ReplyDeleteT("S") will always have the same truth value as S.

(1) is neither true nor false.

(A) is just T("(1)"), so A is neither true nor false.

(C) is just the negation of that; in the strong kleene valuation, then, it is also neither true nor false.

The conjunction is then neither true nor false, also by the properties of the valuation.

Speaking in broader terms, it is far from safe to assume that an assertion which hinges on the truth values of meaningless statements is meaningful.

Second, it is argued that pragmatic accounts will not be able to give a good reason for asserting, or treating as "true", sentences which are actually paradoxical. Tim Maudlin gives such an account in his book about truth (which advocates the theory I employed above). The argument is simple: although (A) is neither true nor false, asserting it seems to be helpful. (This also is supposed to explain how it is that we can assert that (1) is neither true nor false; our claim there is neither true nor false, but is nonetheless assertible.)

Thanks for commenting! It is not clear to me what it comes to (at the very least in this context) to prefer the Kripke Strong Kleene least-fixed-point account of truth. Here's why I'm struggling:

ReplyDeleteKripke's main result here - the fixed point theorem - shows the possibility of defining a truth predicate (in a precise technical sense of that term) in a non-bivalent formal language. My argument was carried out in English. The fixed point theorem does bear on this in any obvious way (or so it seems to me). Now, presumably the object of your tentative preference is not simply this theorem itself, but rather the view that Kripke's theory somehow holds of natural languages and the notion of truth, or at least has some kind of explanatory, descriptive or revisionary implications for our thinking on these things.

In lieu of light on this, for now I shall respond to your points on their merits as visible to me now.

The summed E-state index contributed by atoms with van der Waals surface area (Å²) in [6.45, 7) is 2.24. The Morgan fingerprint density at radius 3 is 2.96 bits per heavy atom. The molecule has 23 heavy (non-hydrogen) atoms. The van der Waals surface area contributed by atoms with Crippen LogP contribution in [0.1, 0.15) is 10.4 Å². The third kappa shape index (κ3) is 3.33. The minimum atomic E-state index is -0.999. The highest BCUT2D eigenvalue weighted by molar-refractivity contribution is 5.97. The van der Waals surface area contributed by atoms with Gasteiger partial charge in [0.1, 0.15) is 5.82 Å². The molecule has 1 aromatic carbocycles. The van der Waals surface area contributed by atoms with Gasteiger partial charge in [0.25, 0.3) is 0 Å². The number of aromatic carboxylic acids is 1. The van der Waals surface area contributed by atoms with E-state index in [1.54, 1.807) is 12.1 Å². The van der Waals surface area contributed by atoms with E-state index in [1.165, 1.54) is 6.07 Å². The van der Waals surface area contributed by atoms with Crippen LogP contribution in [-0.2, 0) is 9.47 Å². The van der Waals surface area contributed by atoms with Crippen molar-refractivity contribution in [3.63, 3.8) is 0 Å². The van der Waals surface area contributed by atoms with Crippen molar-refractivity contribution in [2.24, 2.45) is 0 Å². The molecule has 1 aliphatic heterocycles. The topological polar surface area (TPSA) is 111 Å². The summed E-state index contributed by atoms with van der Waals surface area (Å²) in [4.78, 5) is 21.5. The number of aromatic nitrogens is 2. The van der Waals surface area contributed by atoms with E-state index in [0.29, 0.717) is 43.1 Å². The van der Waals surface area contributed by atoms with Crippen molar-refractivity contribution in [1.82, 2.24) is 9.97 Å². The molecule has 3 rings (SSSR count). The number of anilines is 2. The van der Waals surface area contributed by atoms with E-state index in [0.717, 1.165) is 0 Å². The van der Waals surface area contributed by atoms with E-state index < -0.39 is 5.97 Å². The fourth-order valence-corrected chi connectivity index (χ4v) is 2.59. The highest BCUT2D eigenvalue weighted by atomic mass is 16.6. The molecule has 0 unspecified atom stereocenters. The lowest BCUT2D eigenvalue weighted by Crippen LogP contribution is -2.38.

The first premise of your counterargument is: 'T("S") will always have the same truth value as S.'

(I assume that when 'S' is a sentence, 'T("S")' is a sentence predicating truth of 'S'.)

As a principle about English sentences, this seems simply false.

Surely, there are meaningless sentences. Surely, meaningless sentences are not true or false. Surely, therefore, it is false to say that a meaningless sentence is true. So there must be some (meaningless) sentence MS such that T("MS") does not have the same truth value as it. So your first premise can't be right as a principle about English sentences, in which case your argument is not sound.

Later, you write: 'Speaking in broader terms, it is far from safe to assume that an assertion which hinges on the truth values of meaningless statements is meaningful.'

I think I agree with you about this, although perhaps not for the same reasons as you. But I don't think I make such an assumption. (I should say at this point that I have not committed myself on whether any of my specimen sentences is meaningful or not. Furthermore, I regard the notion of meaningfulness as quite indefinite, multifarious and open.)

One worry: you talk of an assertion hinging on the truth-values of meaningless statements. But what is hinging? One natural suggestion would be that an assertion hinges on something iff it can be true or false depending on how that thing is. But then any statement which hinges on anything would presumably be meaningful.